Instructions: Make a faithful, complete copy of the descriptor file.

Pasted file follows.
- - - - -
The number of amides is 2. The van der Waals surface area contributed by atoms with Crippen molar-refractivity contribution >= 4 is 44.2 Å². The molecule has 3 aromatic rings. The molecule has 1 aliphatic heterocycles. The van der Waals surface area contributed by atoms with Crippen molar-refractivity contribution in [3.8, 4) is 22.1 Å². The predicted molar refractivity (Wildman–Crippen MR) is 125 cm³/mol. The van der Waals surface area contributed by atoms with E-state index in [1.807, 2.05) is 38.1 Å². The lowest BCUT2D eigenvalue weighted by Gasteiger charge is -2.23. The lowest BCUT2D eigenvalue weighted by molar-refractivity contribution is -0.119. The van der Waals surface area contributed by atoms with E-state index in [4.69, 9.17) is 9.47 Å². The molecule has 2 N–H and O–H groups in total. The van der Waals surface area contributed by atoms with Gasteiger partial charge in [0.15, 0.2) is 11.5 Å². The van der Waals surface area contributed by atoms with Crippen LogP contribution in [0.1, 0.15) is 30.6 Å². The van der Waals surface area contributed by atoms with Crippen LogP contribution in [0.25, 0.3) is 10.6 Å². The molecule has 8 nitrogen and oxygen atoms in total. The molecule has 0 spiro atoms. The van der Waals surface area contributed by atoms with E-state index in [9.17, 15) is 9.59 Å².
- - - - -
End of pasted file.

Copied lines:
The number of amides is 2. The van der Waals surface area contributed by atoms with Crippen molar-refractivity contribution >= 4 is 44.2 Å². The molecule has 3 aromatic rings. The molecule has 1 aliphatic heterocycles. The van der Waals surface area contributed by atoms with Crippen molar-refractivity contribution in [3.8, 4) is 22.1 Å². The predicted molar refractivity (Wildman–Crippen MR) is 125 cm³/mol. The van der Waals surface area contributed by atoms with E-state index in [1.807, 2.05) is 38.1 Å². The lowest BCUT2D eigenvalue weighted by Gasteiger charge is -2.23. The lowest BCUT2D eigenvalue weighted by molar-refractivity contribution is -0.119. The van der Waals surface area contributed by atoms with E-state index in [4.69, 9.17) is 9.47 Å². The molecule has 2 N–H and O–H groups in total. The van der Waals surface area contributed by atoms with Gasteiger partial charge in [0.15, 0.2) is 11.5 Å². The van der Waals surface area contributed by atoms with Crippen LogP contribution in [0.1, 0.15) is 30.6 Å². The van der Waals surface area contributed by atoms with Crippen LogP contribution in [0.25, 0.3) is 10.6 Å². The molecule has 8 nitrogen and oxygen atoms in total. The molecule has 0 spiro atoms. The van der Waals surface area contributed by atoms with E-state index in [9.17, 15) is 9.59 Å².